The West’s 2012 wildfire season exploded in earnest last month with a wind-whipped blaze that killed three people in rugged alpine canyon country near Denver. It took a 700-strong federal firefighting team a week of labor, day and night, to tame the blaze, and other states throughout the West took notice.
Fire experts say this year’s drought, low snowpack and record-high temperatures in much of the West portend a dangerous installment of what has become a year-round wildfire threat.
Wildfires burned more than 1,500 square miles in Arizona last year and have already torched about 12 square miles this year. Most were caused by people, and fire officials hope the public has learned some lessons from the Wallow Fire, the worst in state history. Campfire embers ignited a blaze that forced nearly 10,000 people to evacuate their homes.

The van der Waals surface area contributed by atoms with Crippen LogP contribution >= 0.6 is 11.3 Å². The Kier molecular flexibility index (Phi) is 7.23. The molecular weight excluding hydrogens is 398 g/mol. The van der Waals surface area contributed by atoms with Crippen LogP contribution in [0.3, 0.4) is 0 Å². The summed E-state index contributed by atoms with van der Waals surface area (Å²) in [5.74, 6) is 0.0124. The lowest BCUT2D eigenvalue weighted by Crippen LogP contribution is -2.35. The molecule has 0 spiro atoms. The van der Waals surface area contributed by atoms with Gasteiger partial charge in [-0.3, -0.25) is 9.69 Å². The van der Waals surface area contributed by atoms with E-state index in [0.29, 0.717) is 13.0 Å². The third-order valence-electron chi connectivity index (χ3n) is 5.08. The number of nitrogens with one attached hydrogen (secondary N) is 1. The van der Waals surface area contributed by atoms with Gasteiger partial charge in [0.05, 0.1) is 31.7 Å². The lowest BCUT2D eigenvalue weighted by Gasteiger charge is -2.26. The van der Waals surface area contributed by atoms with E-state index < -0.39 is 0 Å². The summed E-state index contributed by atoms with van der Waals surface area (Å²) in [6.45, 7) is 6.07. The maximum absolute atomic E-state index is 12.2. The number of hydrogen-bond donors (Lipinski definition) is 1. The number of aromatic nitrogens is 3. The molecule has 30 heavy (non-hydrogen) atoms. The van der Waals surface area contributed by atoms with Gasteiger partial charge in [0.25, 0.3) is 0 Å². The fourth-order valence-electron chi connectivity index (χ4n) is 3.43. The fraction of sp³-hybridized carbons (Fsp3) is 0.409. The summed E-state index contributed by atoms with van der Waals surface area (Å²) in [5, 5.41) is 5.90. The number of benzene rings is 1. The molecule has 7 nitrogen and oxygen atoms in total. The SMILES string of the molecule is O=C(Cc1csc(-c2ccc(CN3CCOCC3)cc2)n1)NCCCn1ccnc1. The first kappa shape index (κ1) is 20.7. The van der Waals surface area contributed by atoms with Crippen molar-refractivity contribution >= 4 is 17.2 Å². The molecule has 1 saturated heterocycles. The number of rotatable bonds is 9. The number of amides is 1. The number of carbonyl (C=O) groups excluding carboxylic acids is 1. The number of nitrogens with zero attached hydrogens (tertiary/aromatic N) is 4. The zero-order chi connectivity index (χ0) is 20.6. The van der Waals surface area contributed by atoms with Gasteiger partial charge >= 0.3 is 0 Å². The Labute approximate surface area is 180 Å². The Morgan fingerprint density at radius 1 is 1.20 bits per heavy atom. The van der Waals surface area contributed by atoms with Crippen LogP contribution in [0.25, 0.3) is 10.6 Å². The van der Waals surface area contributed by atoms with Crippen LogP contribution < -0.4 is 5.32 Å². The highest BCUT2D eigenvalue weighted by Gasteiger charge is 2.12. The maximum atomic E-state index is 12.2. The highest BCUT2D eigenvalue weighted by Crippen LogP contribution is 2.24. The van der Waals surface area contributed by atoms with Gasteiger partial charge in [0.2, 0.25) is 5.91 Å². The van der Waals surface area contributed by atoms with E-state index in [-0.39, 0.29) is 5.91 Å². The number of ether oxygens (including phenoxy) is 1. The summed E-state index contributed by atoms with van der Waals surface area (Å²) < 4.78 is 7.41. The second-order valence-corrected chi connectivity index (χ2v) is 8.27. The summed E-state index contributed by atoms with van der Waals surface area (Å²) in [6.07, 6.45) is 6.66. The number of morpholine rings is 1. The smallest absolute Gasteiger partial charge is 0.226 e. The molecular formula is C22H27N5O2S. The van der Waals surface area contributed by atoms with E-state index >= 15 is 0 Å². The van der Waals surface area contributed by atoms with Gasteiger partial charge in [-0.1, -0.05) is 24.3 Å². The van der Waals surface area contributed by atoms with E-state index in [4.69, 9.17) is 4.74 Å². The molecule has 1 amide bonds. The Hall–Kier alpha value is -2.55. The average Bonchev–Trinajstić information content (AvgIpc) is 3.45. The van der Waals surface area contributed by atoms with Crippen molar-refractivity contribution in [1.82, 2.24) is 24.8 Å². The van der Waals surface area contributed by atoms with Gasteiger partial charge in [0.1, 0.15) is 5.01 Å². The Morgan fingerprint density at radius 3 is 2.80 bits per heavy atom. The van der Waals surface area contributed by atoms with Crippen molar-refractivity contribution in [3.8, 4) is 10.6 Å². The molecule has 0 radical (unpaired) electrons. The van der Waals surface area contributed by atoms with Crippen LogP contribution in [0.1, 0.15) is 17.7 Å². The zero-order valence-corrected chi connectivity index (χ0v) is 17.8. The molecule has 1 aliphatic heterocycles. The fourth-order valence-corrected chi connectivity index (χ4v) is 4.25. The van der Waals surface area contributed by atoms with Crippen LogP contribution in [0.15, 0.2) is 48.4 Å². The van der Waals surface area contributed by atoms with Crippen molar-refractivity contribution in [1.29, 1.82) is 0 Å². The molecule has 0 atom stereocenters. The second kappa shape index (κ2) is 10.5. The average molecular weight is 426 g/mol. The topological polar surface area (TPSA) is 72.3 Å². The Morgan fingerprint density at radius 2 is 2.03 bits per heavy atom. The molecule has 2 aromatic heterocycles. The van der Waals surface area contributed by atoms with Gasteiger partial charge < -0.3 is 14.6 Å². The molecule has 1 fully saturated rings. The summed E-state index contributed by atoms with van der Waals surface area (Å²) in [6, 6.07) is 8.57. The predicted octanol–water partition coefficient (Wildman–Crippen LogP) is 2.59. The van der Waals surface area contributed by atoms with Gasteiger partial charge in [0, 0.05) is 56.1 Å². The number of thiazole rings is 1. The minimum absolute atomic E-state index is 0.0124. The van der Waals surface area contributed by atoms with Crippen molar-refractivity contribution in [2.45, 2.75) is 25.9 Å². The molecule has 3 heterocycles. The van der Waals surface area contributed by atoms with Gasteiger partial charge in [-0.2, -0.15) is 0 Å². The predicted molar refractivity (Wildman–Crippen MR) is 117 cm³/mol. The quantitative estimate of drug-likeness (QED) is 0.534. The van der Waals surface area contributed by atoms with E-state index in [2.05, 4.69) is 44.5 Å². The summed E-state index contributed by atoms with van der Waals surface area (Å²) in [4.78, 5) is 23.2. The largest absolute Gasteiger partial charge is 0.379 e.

New Mexico, too, experienced its two biggest-ever wildfires in 2011, consuming 245 and 160 square miles, respectively. “We are approaching this as a season where we still have very high fire danger and there are millions of acres around New Mexico that could burn,” said Dan Ware, a New Mexico State Forestry Division spokesman.
From The Sacramento Bee: http://www.sacbee.com/2012/04/12/4409845/western-states-prepare-for-dangerous.html